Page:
Locating a nice, safe neighborhood for you and your family to live is a high priority among most people. You will probably check out the crime maps and do some interviewing of neighbors before you move into a neighborhood just to make sure that everything is as safe as it appears. Unfortunately, hidden dangers lurk in the best of places. Read on to find out what your rights may be when your child gets hurt by the careless or negligent actions of neighbors.
Children Are Vulnerable
It's not just you that wants to protect your children—the law also views children as needing special care. Children are often more likely to be drawn to places and situations that present danger. Consider the magnetism of a sparkling blue swimming pool on a hot day for youngsters. That need to explore has resulted in many children falling victim to pools, caves, toxic substances, dangerous tools and vehicles, and more. While all parents try to impress upon their children the importance of being safe, time and time again you hear about children shutting themselves in car trunks or entering dangerous homemade tunnels.
People have a moral and legal obligation to protect children against danger. While there are municipal laws that address common hazards like backyard swimming pools, many hazards still exist. When a child is determined to get themselves in trouble, a fence may not be a deterrent. It's vital, however, that people do what they can to protect children. When it comes to civil laws, residents must be able to show that they took measures to lessen the potential for danger for an exploring child. Hazards that tend to draw a child in and harm them are known as attractive nuisances.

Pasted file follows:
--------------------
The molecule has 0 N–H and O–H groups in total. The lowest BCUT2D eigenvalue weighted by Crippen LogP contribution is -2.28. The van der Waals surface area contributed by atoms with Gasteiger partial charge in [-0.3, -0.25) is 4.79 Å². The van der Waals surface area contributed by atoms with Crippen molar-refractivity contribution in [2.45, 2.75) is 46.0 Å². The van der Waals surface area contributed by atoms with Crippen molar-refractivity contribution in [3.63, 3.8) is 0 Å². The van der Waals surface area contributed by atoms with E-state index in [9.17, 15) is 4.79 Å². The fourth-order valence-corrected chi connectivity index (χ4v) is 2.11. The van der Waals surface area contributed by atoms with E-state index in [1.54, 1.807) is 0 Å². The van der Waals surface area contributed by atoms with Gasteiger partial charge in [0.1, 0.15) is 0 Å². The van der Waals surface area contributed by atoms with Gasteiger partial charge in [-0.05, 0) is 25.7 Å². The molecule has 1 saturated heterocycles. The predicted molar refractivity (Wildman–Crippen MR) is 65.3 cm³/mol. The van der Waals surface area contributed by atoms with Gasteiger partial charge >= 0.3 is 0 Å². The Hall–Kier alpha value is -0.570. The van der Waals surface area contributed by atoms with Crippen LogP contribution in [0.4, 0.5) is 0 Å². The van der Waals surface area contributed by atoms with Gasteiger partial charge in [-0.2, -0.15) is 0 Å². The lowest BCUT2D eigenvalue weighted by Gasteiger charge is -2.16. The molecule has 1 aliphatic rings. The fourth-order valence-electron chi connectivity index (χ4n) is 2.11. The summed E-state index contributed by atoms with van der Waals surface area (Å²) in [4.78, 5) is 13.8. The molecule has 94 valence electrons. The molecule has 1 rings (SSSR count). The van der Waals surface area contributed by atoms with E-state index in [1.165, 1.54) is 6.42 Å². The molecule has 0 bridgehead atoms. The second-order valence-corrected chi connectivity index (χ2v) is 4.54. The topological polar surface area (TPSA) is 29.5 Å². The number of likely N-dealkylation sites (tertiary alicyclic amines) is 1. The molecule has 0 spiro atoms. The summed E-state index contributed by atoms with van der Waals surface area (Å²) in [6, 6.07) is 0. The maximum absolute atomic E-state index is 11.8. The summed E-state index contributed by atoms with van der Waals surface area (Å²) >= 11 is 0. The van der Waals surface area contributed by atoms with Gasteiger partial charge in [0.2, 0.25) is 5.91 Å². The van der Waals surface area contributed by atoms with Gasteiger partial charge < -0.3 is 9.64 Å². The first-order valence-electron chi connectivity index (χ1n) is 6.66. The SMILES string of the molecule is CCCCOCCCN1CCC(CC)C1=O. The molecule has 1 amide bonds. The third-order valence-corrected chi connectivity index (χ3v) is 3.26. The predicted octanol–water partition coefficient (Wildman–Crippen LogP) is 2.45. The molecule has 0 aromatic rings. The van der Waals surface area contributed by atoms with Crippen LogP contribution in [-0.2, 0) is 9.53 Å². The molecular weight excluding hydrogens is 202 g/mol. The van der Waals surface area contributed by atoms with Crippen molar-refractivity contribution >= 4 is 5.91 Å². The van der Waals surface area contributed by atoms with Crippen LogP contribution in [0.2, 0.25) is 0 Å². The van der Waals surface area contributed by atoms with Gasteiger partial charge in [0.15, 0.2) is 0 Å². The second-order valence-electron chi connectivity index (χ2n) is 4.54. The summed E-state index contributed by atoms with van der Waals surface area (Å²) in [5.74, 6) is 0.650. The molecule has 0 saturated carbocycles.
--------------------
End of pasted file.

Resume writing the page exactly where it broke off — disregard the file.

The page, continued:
Taking Legal Action
When a child is harmed by an attractive nuisance, parents are entitled to take legal action on their child's behalf. For a suit to be valid, you should be prepared to show that the child was able to access a hazard too easily. Residents are duty-bound to prevent harm by taking steps to cut off access to a hazard. That might mean doing the following:
You may be entitled to not just medical expenses but also pain and suffering, loss of consortium, and punitive damages. Speak to a personal injury attorney about the harm done to your child today.
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